News Highlights 4 Hutton Highlights Hutton experts give evidence to parliamentary session on challenges facing Scotland’s islands Dr Ruth Wilson and Dr Jonathan Hopkins, social scientists within the James Hutton Institute’s Social, Economic and Geographical Sciences department, have contributed evidence to a session of the Rural Affairs, Islands and Natural Environment Committee of the Scottish Parliament on the challenges facing Scotland’s islands communities. The committee was established in June 2021 and it focuses on areas including farming, food and drink supply, animal welfare, fisheries and aquaculture, crofting, and issues relevant to the Islands (Scotland) Act 2018. Dr Wilson and Dr Hopkins drew their evidence from the findings of the National Islands Plan Survey, whose results painted a mixed picture of life in Scottish islands. “The findings underline just how diverse our islands are. Life in one island can be experienced very differently from life in another, even where these islands are close by. The findings also show that the challenges facing a young person can be quite different from those facing an older person living in the same island group. “This is a big step forward in understanding the realities of life across Scotland’s islands and improving the islands’ evidence base,” said Dr Wilson. Dr Hopkins’ evidence further illustrated examples of geographical differences in views and experiences between island groups, and across different age and household income groups, using summary graphs (available online) to highlight differences (including those related to jobs, housing and tourism) which could be prioritised for more detailed analysis. The Hutton presentation can be viewed below. February 2022 5 Comments? The James Hutton Institute has supported plans put forward to create a life sciences innovation district for the Dundee region. Dundee City councillors will be asked to kick-start discussions that will explore and agree joint marketing, development and governance arrangements with the University of Dundee, Scottish Enterprise and private sector landowners to market land and property assets that would make up the proposed district. “Life sciences is one of the most important high value growth sectors for the greater Dundee area and currently employs more than 1700 people. “We have an internationally recognised reputation for excellence and attracting significant venture capital into new companies, which we want to build on by exploring with our partners how we could create an innovation hub. “A facility like that could offer greater opportunities for collaboration and economies of scale to accelerate commercialisation of research, attract new private sector investment into life sciences and create jobs,” explained Mark Flynn, convener of Dundee City Council’s city development committee. Innovation Districts are defined zones in cities where public, private and academic partners work together to attract entrepreneurs, start-ups, business incubators and others with the aim of assisting and transforming under-used areas and grow key industry sectors. A life sciences innovation district in Dundee could be centred on the current Technopole, between Hawkhill and Blackness Road. Other potential assets that could be marketed include SE owned land at the Medipark, public and privately-owned land and property at the Technology Park and the new Tay Cities Region Deal funded facilities at the Hutton. “Critical mass is a factor and an attractor for businesses and organisations. Co-location and interaction drives invention and impact, so joined up thinking to market and develop existing and additional hot spots of activity is vital across the breadth of the sector locally,” said Professor Colin Campbell, Chief Executive of the Hutton. “The outstanding depth, breadth and quality of life sciences research in Dundee and the Tay Cities region is generating new companies in biotechnology, therapeutics, medical technology, informatics and artificial intelligence. This is happening at pace and bringing with it significant investment. “The Life Sciences Innovation District concept is designed to support all our private and public sector stakeholders and to make our region one of the ‘go to’ places for life sciences innovation and commercialisation. The opportunities to improve the regional economy and to bring and sustain quality jobs for our citizens are very exciting. I believe our future is very bright,” added Professor Iain Gillespie, principal of the University of Dundee. For more details about the plans, read the full press release on the Dundee City Council website. Support for proposed Dundee life sciences innovation district Over the next four years the James Hutton Institute, NatureScot, the UK Centre for Ecology & Hydrology (UKCEH) and the University of Stirling will work in partnership to restore habitats across the Forth catchment area. The award is part of the £18m EU MERLIN project coordinated by the University of Duisberg-Essen, which seeks to restore the functions of freshwater and peatland ecosystems across Europe to help tackle the twin crises of nature loss and climate change, and ensure a green recovery from the Covid-19 pandemic. The work in Scotland will include the restoration of several peat bogs and their vital carbon stores. It will also restore connections between the Allan Water and its floodplain, to contribute to natural flood management and the restoration of valuable wetland habitats. The funding will also include longterm evaluation and monitoring of the restoration work. “Our task is to help navigate any challenges and find solutions through bringing together diverse industries and communities. MERLIN hopes that working with nature becomes business as usual for all concerned,” explains Dr. Kirsty Blackstock, who coleads the transformation work package for the Institute. “We know that nature and climate change are intrinsically linked – and that we need to tackle them both together, or we tackle neither. If we are to achieve net zero in Scotland by 2045, we have to focus on solutions based in nature. “Through restoring and enhancing the natural habitats along the Forth, this exciting partnership project will play an important role in helping us mitigate and adapt to climate change, reduce carbon emissions and reverse nature loss. This project will also provide us with important lessons to rapidly upscale the most valuable solutions in time to meet our net zero and biodiversity targets,” said Dr Iain Sime from NatureScot. “This project will invest in nature-based solutions to the climate and biodiversity crises by restoring peatlands and rivers throughout Europe. Through the use of innovative ‘digital twins’ such as the Forth-ERA platform, led through Scotland’s International Environment Centre at the University of Stirling, we will explore how we can develop more effective methods for measuring the benefits of such interventions,” added Dr Peter Hunter, University of Stirling lead. Peatland restoration project in the Forth catchment receives £1m funding boost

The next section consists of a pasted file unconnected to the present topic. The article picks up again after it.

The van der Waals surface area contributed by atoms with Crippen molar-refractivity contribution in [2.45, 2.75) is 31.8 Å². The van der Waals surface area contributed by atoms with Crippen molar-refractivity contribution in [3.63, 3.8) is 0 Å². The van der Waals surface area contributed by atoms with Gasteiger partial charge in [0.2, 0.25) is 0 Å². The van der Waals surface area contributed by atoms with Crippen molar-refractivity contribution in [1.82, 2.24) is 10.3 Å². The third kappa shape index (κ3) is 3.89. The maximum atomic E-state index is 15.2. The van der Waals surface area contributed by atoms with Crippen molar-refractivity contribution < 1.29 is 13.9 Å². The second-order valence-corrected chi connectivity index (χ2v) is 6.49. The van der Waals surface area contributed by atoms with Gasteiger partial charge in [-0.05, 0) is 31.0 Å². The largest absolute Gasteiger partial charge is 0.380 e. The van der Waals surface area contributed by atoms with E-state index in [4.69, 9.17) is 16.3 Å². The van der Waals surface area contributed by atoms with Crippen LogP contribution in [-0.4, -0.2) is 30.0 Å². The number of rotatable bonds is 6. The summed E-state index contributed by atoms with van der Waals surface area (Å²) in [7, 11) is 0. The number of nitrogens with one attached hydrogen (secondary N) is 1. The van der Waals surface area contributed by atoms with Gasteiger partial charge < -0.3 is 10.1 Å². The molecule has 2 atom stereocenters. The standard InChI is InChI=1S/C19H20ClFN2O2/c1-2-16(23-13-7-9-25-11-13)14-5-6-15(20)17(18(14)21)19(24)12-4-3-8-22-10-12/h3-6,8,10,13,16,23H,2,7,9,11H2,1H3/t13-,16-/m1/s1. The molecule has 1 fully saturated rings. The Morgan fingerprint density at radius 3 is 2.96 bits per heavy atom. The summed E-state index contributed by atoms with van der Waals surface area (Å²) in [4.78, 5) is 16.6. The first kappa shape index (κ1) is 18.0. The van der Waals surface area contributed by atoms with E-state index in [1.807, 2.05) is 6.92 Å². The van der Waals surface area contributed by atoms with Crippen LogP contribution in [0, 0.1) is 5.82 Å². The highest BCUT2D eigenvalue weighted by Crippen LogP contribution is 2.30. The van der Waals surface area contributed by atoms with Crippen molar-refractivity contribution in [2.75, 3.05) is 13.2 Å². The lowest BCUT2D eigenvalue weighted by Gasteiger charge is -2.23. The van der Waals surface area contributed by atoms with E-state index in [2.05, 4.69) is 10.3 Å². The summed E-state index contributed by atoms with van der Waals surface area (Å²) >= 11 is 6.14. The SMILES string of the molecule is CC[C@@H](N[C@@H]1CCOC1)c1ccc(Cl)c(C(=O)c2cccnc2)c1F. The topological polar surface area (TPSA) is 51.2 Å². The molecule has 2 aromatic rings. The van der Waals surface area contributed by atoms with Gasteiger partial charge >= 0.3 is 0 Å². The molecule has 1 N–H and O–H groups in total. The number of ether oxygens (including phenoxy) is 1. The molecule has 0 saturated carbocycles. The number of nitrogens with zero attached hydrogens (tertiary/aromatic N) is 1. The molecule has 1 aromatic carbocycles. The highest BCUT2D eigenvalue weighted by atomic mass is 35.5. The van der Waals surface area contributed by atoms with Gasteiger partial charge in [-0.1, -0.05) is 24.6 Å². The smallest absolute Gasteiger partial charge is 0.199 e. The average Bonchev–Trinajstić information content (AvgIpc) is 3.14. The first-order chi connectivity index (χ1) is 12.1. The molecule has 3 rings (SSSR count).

Awards, Accolades & Appointments 6 Hutton Highlights February 2022 7 Young barley researcher receives new John Hillman Scholarship The James Hutton Institute and Robert Gordon University (RGU) are investigating how COVID-19 restrictions impacted behaviours around food related practices. The study will look at the nature and extent of these changes across different social groups in North East Scotland and especially those experiencing or anxious about food poverty. The research is part of a PhD studentship awarded by the Macaulay Development Trust to Flora Douglas, a Professor of Public Health based at RGU’s School of Nursing, Midwifery and Paramedic Practice and Dr Liz Dinnie, a qualitative social researcher and Hutton Science Group Leader for People and Places. The academics will supervise PhD student Josephine Heger as she explores decision-making around obtaining food and feeding since the first lockdown in March 2020 and will look at people’s lived experiences to see whether those changes were sustained in the longer term. A key focus will also be the social, cultural, economic, and political reasons underlying decision-making about food. It is expected that the emerging findings will provide lessons for creating socially just and environmentally sustainable food systems across Scotland post-pandemic. “Looking at food behaviours and how people manage disruptions to their ‘normal’ ways of obtaining food can provide important lessons for policy measures. Not only relating to food but to tackling intractable problems in other policy areas such as health, wellbeing, economic insecurity, community connections, loneliness, and isolation. Food is a cross-cutting policy issue that provides a bridge to address further issues,” explains Professor Douglas. “There’s enormous pressure to re-think food systems and how our food is produced, transported and consumed. This study will illuminate how and why people make decisions relating to food, and help us understand how policy and public communication can most effectively influence those decisions with regard to environmental sustainability and social justice in the future.” PhD student Josephine Heger’s perspective is that “during the pandemic, too many people have struggled to feed themselves and their families well. Understanding those experiences and strategies to cope with disruption, particularly in the context of food insecurity, is vital.” Research on impact of COVID-19 on food practices Comments? The Mylnefield Trust has awarded the inaugural John Hillman Scholarship to Jessica Shadbolt, a PhD student at the James Hutton Institute, for research on barley breeding. The new scholarship celebrates the life and achievements of Professor John R Hillman, an eminent plant scientist and former director of the Scottish Crop Research Institute, a forerunner of the James Hutton Institute. Jessica will undertake barley breeding studies at the Institute under the supervision of barley geneticist Dr Kelly Houston, senior postdoctoral scientist Dr Joanne Russell, a Professor Robbie Waugh, Director of the International Barley Hub (IBH). “I am honoured and grateful to receive the John Hillman scholarship. It’s wonderful to be working on a barley breeding project with real-world impact and to be at the institute at such an exciting time in barley research, considering I’ll be one of the first PhD students at the IBH. I am really looking forward to working with my supervisors and others at the Institute,” said Jessica on receiving the award. Dr Kelly Houston added: “It is fantastic for Jessica to be awarded this studentship in honour of such an eminent plant scientist at a pivotal moment for barley research at the James Hutton Institute due to the establishment of the IBH. Translational crop research has never been more important given the issues surrounding climate change.” On behalf of the trustees of the Mylnefield Trust, Jim Godfrey commented: “Professor John Hillman was an outstanding leader and indeed was the driver of the creation of Mylnefield Research Services Ltd, from which the Mylnefield Trust derived its assets and objectives. He was also visionary about what science could do for all our futures. This Scholarship has been created in his memory, with the hope that his life and work inspire more students of plant sciences. He was internationally renowned and reached many people including starting, and guiding, the careers of many other eminent scientists. Having his name and reputation associated with this Scholarship will ensure future students are recognised in his memory and his spirit of inventiveness, excellence and vision.” The Dee Catchment Partnership, a collective of organisations tasked with looking after the river Dee catchment in north east Scotland, has won the Nature and Climate Action award at the RSPB Nature of Scotland Awards recently. The highest accolade for nature conservation in the country, the awards recognise excellence, innovation and outstanding achievements in Scottish nature conservation. The Partnership’s winning entry, the Easter Beltie Restoration project, rehabilitated the river valley of an artificially straightened stretch of the burn near Torphins, bringing multiple benefits for biodiversity and climate resilience. Partnership Manager Dr Susan Cooksley led the three-month restoration project with River Operations Manager for the Dee District Salmon Fishery Board, Edwin Third. “We are over the moon to have won this fantastic award, exactly one year after the restoration was completed. Our partnership exists to deliver collaborative projects that conserve the unique biodiversity and natural beauty of Deeside, and build climate resilience across the catchment. The Easter Beltie restoration has done exactly that - creating a new area of wild beauty and habitat for a rich diversity of wildlife, and slowing the flow of water which will help to ease flooding issues downstream.” The Nature and Climate Action Award recognises projects that tackle the twinned crises of biodiversity loss and climate change with nature-based solutions. The judges noted that all finalists were of an incredibly high standard, but that the Dee Catchment Partnership was the best example of a project that has taken clear, definitive steps to protect nature and adapt to climate change. The Easter Beltie Restoration project was managed by the Dee Catchment Partnership working with the Dee District Salmon Fishery Board and the James Hutton Institute. Delivery partners were cbec eco-engineering UK Ltd, Edinburgh Napier University, Mclntosh Plant Hire, NatureScot, the River Dee Trust, the River Restoration Centre, Scotland the Big Picture, and the Woodland Trust. The project was funded by Aberdeenshire Council, Cairngorms National Park Authority, the NatureScot Biodiversity Challenge Fund, Scottish Environment Protection Agency, and Scottish Forestry. The Institute-sponsored Food and Farming award went to Kinclune Organic Nature Farm. Kinclune is an 1100 acre sustainable organic mixed farm in Angus. They breed organic pure-bred Aberdeen Angus and Limousin cross cattle and maintain a small organic sheep herd. They also breed, produce and show native Highland ponies. The Nature of Scotland awards celebrate the inspirational people, projects, groups and organisations working hard to protect Scotland’s precious natural heritage. The shortlist for the 2021 awards provides a snapshot of the breadth of businesses, charities, the public sector and individuals working towards conserving the country’s unique wildlife and natural environment. Dee Catchment Partnership scoops Nature of Scotland climate action award